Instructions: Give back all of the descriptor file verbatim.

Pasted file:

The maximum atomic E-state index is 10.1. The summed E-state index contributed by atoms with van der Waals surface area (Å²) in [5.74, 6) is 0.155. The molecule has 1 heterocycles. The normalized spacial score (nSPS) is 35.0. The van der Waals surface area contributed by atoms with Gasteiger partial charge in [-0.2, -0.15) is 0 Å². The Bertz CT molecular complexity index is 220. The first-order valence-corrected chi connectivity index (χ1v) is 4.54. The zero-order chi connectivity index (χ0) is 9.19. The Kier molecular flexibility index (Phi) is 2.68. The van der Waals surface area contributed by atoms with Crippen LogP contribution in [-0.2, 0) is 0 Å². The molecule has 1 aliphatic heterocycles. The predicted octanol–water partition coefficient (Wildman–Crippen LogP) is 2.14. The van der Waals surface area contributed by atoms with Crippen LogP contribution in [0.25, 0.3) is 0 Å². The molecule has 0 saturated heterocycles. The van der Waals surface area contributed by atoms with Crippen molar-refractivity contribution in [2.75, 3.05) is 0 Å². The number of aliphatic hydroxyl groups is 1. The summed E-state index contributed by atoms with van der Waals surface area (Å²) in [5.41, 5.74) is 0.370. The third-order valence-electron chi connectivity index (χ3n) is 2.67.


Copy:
The maximum atomic E-state index is 10.1. The summed E-state index contributed by atoms with van der Waals surface area (Å²) in [5.74, 6) is 0.155. The molecule has 1 heterocycles. The normalized spacial score (nSPS) is 35.0. The van der Waals surface area contributed by atoms with Gasteiger partial charge in [-0.2, -0.15) is 0 Å². The Bertz CT molecular complexity index is 220. The first-order valence-corrected chi connectivity index (χ1v) is 4.54. The zero-order chi connectivity index (χ0) is 9.19. The Kier molecular flexibility index (Phi) is 2.68. The van der Waals surface area contributed by atoms with Crippen LogP contribution in [-0.2, 0) is 0 Å². The molecule has 1 aliphatic heterocycles. The predicted octanol–water partition coefficient (Wildman–Crippen LogP) is 2.14. The van der Waals surface area contributed by atoms with Crippen LogP contribution in [0.25, 0.3) is 0 Å². The molecule has 0 saturated heterocycles. The van der Waals surface area contributed by atoms with Crippen molar-refractivity contribution in [2.75, 3.05) is 0 Å². The number of aliphatic hydroxyl groups is 1. The summed E-state index contributed by atoms with van der Waals surface area (Å²) in [5.41, 5.74) is 0.370. The third-order valence-electron chi connectivity index (χ3n) is 2.67.